At Sanguan Sri (ร้านสงวนศรี) Restaurant, they made their Thai green curry, what I would probably call perfect.
The sweetness was only there from the coconut cream, and I could taste the richness of the green curry paste including the green chilies, the kaffir lime leaves, and sweet basil, and additionally a hint of cumin.
Their gaeng keow wan neua (แกงเขียวหวานเนื้อ) included cubes of tender beef and Thai eggplant that was so creamy that it melted into the coconut cream.
In my opinion, this is the definition of what Thai green curry should be.
Prik king pla chon tod krob (พริกขิงปลาช่อนทอดกรอบ)
I’ll tell you straight before getting into it, prik king pla chon tod krob (พริกขิงปลาช่อนทอดกรอบ) has never been one of my favorite dishes, but I wanted to try it since it’s a popular dish to order at Sanguan Sri (ร้านสงวนศรี).
This version was made with bits of snakehead fish that were minced up and deep fried to a complete crisp. It was then coated in a sweet chili ginger sauce and topped with shredded kaffir lime leaves.
The first taste you’ll get is sweetness (which is why it’s never been my preferred dish), and then you get a nice ginger aftertaste.
If you enjoy dishes on the sweeter side, this is an interesting dish to try.
Price – 80 Baht
Tod man pla krai (ทอดมันปลากราย)
Just from the appearance of it, I could tell the tod man pla krai (ทอดมันปลากราย), fried patties of pureed clown featherback fish and curry paste, would be good. From looking at it, you can detect that sponginess.
They were very good, and especially the dense yet spongy texture is what really shined.
The flavor of the curry paste was mild, but the overall taste of the blend of pureed fish with the vinegary pickles, was fantastic.
Price – 80 Baht
Gao lao tamlung (เกาเหลาตำลึง)
For a soup, my wife and I ordered gao lao tamlung (เกาเหลาตำลึง).
Tamlung, which in English is ivy gourd leaves, has always been a favorite vegetable of mine. It kind of looks and tastes like spinach, but with less of a slimy factor.
This was a plainer, un-spiced soup, just seasoned with salt and pepper and included meatballs, ivy gourd leaves, and mushrooms. It was a great palate cleanser.
Price – 50 Baht
Gaeng tai pla (แกงไตปลา)
My wife being from southern Thailand, we eat a lot of gaeng tai pla (แกงไตปลา), which is a southern Thai curry made with fermented fish entrails.
The curry soup base of the gaeng tai pla (แกงไตปลา) at Sanguan Sri (ร้านสงวนศรี) was wonderfully flavorful, salty, and spicy.
While I usually like my gaeng tai pla (แกงไตปลา) with a mixture of roasted fish and some other vegetables like pumpkin or eggplant, their version came with only bamboo shoots.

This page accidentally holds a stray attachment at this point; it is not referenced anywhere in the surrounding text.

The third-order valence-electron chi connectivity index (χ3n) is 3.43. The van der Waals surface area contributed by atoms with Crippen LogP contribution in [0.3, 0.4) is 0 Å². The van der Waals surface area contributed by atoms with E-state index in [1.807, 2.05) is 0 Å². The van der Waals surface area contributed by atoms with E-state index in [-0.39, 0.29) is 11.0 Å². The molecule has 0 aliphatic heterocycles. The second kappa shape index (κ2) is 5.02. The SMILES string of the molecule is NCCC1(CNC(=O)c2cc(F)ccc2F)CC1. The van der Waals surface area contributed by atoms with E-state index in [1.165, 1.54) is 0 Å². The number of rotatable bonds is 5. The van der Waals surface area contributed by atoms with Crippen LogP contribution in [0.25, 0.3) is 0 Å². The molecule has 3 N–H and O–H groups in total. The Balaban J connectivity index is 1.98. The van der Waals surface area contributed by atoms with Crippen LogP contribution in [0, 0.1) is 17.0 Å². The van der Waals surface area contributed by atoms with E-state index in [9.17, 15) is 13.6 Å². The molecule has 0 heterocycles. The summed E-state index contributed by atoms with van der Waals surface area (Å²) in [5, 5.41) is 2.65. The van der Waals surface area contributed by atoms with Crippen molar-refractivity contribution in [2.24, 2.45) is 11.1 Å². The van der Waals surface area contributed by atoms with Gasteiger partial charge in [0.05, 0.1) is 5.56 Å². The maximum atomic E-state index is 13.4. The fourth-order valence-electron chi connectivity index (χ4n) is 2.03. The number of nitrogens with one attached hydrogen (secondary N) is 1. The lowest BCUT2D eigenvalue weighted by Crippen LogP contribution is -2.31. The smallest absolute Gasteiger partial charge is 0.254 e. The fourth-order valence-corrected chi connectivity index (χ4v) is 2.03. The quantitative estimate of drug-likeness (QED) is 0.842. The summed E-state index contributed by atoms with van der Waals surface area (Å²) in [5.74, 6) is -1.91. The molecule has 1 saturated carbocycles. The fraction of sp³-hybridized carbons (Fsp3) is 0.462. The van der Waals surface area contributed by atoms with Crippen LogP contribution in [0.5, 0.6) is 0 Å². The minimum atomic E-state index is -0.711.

The taste was very good, but I would prefer it with a few more ingredients.
Price – 60 Baht
Kana pla kem (คะน้าปลาเค็ม)
To finish off our exquisite classic Thai meal, we ordered kana pla kem (คะน้าปลาเค็ม), kailan stir fried with salted fish.
It was an absolute winner.
They didn’t over-do it with the salted fish, but they added just enough to season the greens, but so it wasn’t too salty. Additionally the kailan remained crisp and filled with the flavor of the wok.
Kana pla kem (คะน้าปลาเค็ม) is a must order when you eat at Sanguan Sri (ร้านสงวนศรี).
Price – 80 Baht
Our total bill for my wife and I came to 596 Baht, but we did eat quite a bit for 2 people.
You could spend anywhere from 100 – 300 Thai Baht per person depending on how much you eat.
In an area of Bangkok now dominated by malls, hotels (by the way it’s a good area to stay in Bangkok*), and embassies, Sanguan Sri (ร้านสงวนศรี) is a shining light of good classic traditional Bangkok Thai food.
All of the dishes I tried were solidly good, but nothing could outdo their beef green curry (gaeng keow wan neua แกงเขียวหวานเนื้อ) which has moved up my best list to become one of the top versions of green curry I’ve ever had in Bangkok.
Sanguan Sri (ร้านสงวนศรี)
Address: 59/1 Witthayu Rd, Lumphini, Pathum Wan, Bangkok 10330
Open hours: 10 am – 3 pm on Monday – Saturday (Closed on Sunday)
Phone: 02-251-9378 (if you want to eat here are noon on a weekday, you may need to reserve a table)
Prices: Dishes range in price from about 50 – 100 Thai Baht. The portion sizes aren’t big, but they are sufficient and you can order a range of different dishes.
ที่อยู่ 59/1 ถนนวิทยุ (ใกล้สถานีรถไฟฟ้าเพลินจิต ติดกับโรงแรมพลาซ่า แอทธินี) ลุมพินี ปทุมวัน , กรุงเทพมหานคร 10330
เปิดบริการ จันทร์-เสาร์ 10.00-15.00 น. (ปิดทุกวันอาทิตย์)
How to get there: The restaurant is literally a stones throw from Phloen Chit BTS station. Take Exit 5, make a left on Thanon Witthayu, and walk about 50 meters, located along the main road you’ll see the restaurant.